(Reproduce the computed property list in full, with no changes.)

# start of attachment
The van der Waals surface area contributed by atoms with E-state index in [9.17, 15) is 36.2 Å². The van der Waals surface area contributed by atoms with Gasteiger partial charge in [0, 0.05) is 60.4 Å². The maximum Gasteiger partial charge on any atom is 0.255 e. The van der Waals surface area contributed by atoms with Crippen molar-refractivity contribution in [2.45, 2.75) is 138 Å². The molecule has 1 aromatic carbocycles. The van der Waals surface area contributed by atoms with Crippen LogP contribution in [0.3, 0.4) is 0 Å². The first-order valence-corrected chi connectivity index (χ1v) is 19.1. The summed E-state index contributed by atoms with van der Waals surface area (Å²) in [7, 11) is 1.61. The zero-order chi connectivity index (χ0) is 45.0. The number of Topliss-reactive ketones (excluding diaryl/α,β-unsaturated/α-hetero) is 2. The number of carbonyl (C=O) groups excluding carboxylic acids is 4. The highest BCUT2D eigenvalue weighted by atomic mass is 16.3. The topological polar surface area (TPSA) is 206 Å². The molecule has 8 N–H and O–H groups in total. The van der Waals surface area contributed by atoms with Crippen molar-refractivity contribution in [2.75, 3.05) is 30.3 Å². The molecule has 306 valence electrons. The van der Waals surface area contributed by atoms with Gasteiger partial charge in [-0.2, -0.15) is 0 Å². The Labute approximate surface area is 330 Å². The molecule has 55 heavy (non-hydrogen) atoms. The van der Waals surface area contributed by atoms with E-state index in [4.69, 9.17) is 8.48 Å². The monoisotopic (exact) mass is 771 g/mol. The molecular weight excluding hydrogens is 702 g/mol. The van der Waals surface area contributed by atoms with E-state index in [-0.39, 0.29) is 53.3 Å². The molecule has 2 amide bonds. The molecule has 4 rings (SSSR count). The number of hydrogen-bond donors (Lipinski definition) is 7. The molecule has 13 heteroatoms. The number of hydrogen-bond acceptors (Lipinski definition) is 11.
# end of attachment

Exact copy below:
The van der Waals surface area contributed by atoms with E-state index in [9.17, 15) is 36.2 Å². The van der Waals surface area contributed by atoms with Gasteiger partial charge in [0, 0.05) is 60.4 Å². The maximum Gasteiger partial charge on any atom is 0.255 e. The van der Waals surface area contributed by atoms with Crippen molar-refractivity contribution in [2.45, 2.75) is 138 Å². The molecule has 1 aromatic carbocycles. The van der Waals surface area contributed by atoms with Crippen LogP contribution in [0.3, 0.4) is 0 Å². The first-order valence-corrected chi connectivity index (χ1v) is 19.1. The summed E-state index contributed by atoms with van der Waals surface area (Å²) in [7, 11) is 1.61. The zero-order chi connectivity index (χ0) is 45.0. The number of Topliss-reactive ketones (excluding diaryl/α,β-unsaturated/α-hetero) is 2. The number of carbonyl (C=O) groups excluding carboxylic acids is 4. The highest BCUT2D eigenvalue weighted by atomic mass is 16.3. The topological polar surface area (TPSA) is 206 Å². The molecule has 8 N–H and O–H groups in total. The van der Waals surface area contributed by atoms with Crippen molar-refractivity contribution in [2.75, 3.05) is 30.3 Å². The molecule has 306 valence electrons. The van der Waals surface area contributed by atoms with Gasteiger partial charge in [-0.2, -0.15) is 0 Å². The Labute approximate surface area is 330 Å². The molecule has 55 heavy (non-hydrogen) atoms. The van der Waals surface area contributed by atoms with E-state index in [4.69, 9.17) is 8.48 Å². The monoisotopic (exact) mass is 771 g/mol. The molecular weight excluding hydrogens is 702 g/mol. The van der Waals surface area contributed by atoms with E-state index in [-0.39, 0.29) is 53.3 Å². The molecule has 2 amide bonds. The molecule has 4 rings (SSSR count). The number of hydrogen-bond donors (Lipinski definition) is 7. The molecule has 13 heteroatoms. The number of hydrogen-bond acceptors (Lipinski definition) is 11.